PRETORIA, South African Alusshca Ritchie has been appointed by the World Federation of Tourist Guide Associations as its new President.

Ritchie, a registered tourist guide for Western Cape Province, was appointed to head the internationally recognized body at the 17th biennial World Federation of Tourist Guide Associations Convention, which took place in Tehran, Iran, recently.

Ritchie has been a wine specialist for the last six years. She owns and manages a tourism business and has served as the Chairperson of the Cape Tourist Guides Association, a director on the Cape Town Tourism Board and as the Western Cape Representative of the South African Travel Services Association.

Tourism Minister Derek Hanekom Wednesday congratulated Ritchie on her appointment. “We are very proud of this global leadership achievement. This presents another opportunity for us to elevate the status of the guiding profession and to acknowledge the important role that our tourist guides play in providing superb visitor experiences,” said Hanekom.

The WFTGA is a not-for-profit, non-political organization comprising tourist guide associations, individual tourist guides, educational institutions and other members who have a direct or indirect association with tourist guides. It is an Affiliate Member of the United Nations World Tourism Organization (UNWTO).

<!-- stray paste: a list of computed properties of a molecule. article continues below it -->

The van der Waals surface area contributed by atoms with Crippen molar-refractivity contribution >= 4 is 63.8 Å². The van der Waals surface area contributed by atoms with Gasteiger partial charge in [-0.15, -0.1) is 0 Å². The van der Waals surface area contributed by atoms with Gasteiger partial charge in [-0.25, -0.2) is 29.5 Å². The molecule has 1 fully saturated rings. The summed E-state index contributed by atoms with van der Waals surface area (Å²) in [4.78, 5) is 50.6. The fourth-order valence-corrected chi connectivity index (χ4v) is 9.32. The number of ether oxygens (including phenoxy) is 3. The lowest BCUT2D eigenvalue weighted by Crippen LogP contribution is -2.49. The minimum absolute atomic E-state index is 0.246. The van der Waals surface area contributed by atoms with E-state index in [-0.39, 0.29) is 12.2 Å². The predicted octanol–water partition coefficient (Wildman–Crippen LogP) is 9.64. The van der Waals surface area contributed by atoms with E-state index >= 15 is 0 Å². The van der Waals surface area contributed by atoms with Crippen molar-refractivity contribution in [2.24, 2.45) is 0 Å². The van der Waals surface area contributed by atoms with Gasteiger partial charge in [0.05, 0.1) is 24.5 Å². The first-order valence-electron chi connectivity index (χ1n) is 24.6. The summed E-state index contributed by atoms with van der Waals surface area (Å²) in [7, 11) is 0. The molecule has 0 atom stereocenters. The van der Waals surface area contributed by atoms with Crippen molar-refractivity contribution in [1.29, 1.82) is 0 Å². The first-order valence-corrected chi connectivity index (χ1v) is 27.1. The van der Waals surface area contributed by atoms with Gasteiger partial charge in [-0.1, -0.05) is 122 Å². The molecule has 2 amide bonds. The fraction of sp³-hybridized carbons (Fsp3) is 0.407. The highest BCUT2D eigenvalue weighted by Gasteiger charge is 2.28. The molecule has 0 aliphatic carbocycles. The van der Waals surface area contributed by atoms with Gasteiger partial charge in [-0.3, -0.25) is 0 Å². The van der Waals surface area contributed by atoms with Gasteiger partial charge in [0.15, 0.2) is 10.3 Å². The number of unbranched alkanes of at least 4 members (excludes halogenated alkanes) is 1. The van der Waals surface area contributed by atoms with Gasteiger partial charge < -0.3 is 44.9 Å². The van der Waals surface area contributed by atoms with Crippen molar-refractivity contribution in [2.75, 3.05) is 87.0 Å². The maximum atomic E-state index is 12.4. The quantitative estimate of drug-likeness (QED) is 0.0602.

The President of the WFTGA serves for a two-year term and is supported by an Executive Board made up of delegates from Australia, Iran, the United States, Canada and Britain. The convention in Tehran, which was attended by about 350 participants and delegates from more than 40 countries, was opened by the Iranian President Hassan Rouhani.

The Vice-President and Head of Cultural Heritage, Handcrafts and Tourism Organization, Zahra Ahmadi Pour, and the Secretary-General of the UNWTO, Taleb Rifai, also attended the convention.

“I look forward to representing all tourist guides on an international platform. This will be a great opportunity to learn and to promote a sector which is very rarely recognised as a profession, although it is an integral component of the tourism value chain,” Ritchie said.